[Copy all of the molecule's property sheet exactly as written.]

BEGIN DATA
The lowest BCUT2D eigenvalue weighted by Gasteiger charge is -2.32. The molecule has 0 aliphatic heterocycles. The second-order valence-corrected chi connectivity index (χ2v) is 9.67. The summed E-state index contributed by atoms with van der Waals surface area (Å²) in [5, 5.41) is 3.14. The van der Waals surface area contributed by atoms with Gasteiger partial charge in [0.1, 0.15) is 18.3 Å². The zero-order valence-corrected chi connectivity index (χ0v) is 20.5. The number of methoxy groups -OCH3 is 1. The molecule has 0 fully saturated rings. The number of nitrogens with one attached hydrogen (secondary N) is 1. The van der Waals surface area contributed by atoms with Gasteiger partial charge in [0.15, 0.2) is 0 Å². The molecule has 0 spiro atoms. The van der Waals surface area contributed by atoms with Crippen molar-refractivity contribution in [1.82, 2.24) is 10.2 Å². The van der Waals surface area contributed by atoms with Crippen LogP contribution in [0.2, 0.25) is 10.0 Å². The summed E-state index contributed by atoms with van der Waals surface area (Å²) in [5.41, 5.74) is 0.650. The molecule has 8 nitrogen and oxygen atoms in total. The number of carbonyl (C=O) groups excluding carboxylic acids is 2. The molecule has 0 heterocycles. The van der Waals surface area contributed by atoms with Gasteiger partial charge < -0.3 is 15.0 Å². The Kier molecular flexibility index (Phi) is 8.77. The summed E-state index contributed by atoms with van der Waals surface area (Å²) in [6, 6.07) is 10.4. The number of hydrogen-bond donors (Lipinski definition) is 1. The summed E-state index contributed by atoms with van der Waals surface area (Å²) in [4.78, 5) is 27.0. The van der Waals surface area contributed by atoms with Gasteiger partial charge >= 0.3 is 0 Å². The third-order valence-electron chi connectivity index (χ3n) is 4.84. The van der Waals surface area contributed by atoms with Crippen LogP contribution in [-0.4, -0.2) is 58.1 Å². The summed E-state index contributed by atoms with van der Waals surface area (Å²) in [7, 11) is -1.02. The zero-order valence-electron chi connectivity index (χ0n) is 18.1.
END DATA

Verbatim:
The lowest BCUT2D eigenvalue weighted by Gasteiger charge is -2.32. The molecule has 0 aliphatic heterocycles. The second-order valence-corrected chi connectivity index (χ2v) is 9.67. The summed E-state index contributed by atoms with van der Waals surface area (Å²) in [5, 5.41) is 3.14. The van der Waals surface area contributed by atoms with Gasteiger partial charge in [0.1, 0.15) is 18.3 Å². The zero-order valence-corrected chi connectivity index (χ0v) is 20.5. The number of methoxy groups -OCH3 is 1. The molecule has 0 fully saturated rings. The number of nitrogens with one attached hydrogen (secondary N) is 1. The van der Waals surface area contributed by atoms with Gasteiger partial charge in [0.15, 0.2) is 0 Å². The molecule has 0 spiro atoms. The van der Waals surface area contributed by atoms with Crippen molar-refractivity contribution in [1.82, 2.24) is 10.2 Å². The van der Waals surface area contributed by atoms with Crippen LogP contribution in [0.2, 0.25) is 10.0 Å². The summed E-state index contributed by atoms with van der Waals surface area (Å²) in [5.41, 5.74) is 0.650. The molecule has 8 nitrogen and oxygen atoms in total. The number of carbonyl (C=O) groups excluding carboxylic acids is 2. The molecule has 0 heterocycles. The van der Waals surface area contributed by atoms with Gasteiger partial charge < -0.3 is 15.0 Å². The Kier molecular flexibility index (Phi) is 8.77. The summed E-state index contributed by atoms with van der Waals surface area (Å²) in [6, 6.07) is 10.4. The number of hydrogen-bond donors (Lipinski definition) is 1. The summed E-state index contributed by atoms with van der Waals surface area (Å²) in [4.78, 5) is 27.0. The van der Waals surface area contributed by atoms with Gasteiger partial charge >= 0.3 is 0 Å². The third-order valence-electron chi connectivity index (χ3n) is 4.84. The van der Waals surface area contributed by atoms with Crippen LogP contribution in [-0.4, -0.2) is 58.1 Å². The summed E-state index contributed by atoms with van der Waals surface area (Å²) in [7, 11) is -1.02. The zero-order valence-electron chi connectivity index (χ0n) is 18.1.